Professor Kimberly Wehle published her second op-ed in a week about the potential dangers of outsourcing government functions to for-profit contractors.
In “Letting mercenaries fight our wars undercuts the Constitution” (The Hill, Sept. 2, 2017), Wehle discusses a proposal by Erik Prince, the founder of the notorious Blackwater security contracting firm, to fight the war in Afghanistan using mercenaries – possibly under Prince’s command.
Prince finds the word “mercenary” pejorative, according to an op-ed he contributed this week to The New York Times.
But, Wehle pointed out, Prince’s company (renamed several times after “Blackwater” became associated with lethal mayhem in Iraq) exists to make a profit – for Prince.
“Prince has euphemistically argued that a ‘restructuring’ of the war – using private contractors (many of them presumably from foreign countries) as a ‘presidential envoy’ — would cut U.S. costs in Afghanistan and would give U.S. troops ‘an exit ramp,’” Wehle wrote.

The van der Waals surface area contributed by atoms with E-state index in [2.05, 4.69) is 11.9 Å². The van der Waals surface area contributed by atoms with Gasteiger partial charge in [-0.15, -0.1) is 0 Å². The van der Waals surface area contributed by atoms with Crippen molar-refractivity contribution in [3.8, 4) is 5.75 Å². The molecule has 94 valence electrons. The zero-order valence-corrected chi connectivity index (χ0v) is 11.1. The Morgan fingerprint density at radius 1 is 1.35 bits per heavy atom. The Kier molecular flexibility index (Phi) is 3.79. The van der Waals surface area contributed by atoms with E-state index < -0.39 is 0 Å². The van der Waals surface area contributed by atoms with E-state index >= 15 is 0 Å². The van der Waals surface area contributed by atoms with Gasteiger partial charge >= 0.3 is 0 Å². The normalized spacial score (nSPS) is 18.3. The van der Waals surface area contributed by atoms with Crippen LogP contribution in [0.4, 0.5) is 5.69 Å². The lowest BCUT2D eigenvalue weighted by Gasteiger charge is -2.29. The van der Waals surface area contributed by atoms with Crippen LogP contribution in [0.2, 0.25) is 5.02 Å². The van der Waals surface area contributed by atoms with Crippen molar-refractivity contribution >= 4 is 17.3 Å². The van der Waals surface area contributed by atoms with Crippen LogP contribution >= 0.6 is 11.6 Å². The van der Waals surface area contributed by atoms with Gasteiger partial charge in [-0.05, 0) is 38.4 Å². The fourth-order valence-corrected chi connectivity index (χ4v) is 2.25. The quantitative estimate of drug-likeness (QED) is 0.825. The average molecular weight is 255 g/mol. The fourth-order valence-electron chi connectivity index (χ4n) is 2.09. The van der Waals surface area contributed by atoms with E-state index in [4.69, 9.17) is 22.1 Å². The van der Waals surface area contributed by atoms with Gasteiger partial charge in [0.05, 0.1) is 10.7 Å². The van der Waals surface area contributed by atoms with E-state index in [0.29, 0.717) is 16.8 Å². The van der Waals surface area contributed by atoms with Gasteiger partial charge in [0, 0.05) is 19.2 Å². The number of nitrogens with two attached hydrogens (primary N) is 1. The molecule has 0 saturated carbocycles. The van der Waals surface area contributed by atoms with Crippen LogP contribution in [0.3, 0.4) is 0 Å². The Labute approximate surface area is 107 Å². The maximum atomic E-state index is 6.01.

“Particularly chilling,” she continued, “is Prince’s suggestion that the replacement of U.S. troops with a corporate army would be inherently democratic, on the grounds that, as he put it, ‘Trump was hired to remake our government.’”
Wehle was blunt: “There is nothing democratic about Prince’s plan. If implemented, it would threaten the very integrity of the U.S. Constitution. […]
“Private contractors are not accountable to the American public in the same ways that government actors are accountable. Private industry also has a profit-making incentive, making it less interested in serving the public good than are government officials who take an oath to uphold the Constitution — and whose jobs do not depend on the bottom line of a spreadsheet.”
Learn more about Professor Wehle, whose book, The Outsourced Constitution: How Public Power in Private Hands Erodes Democracy, is forthcoming from Cambridge University Press.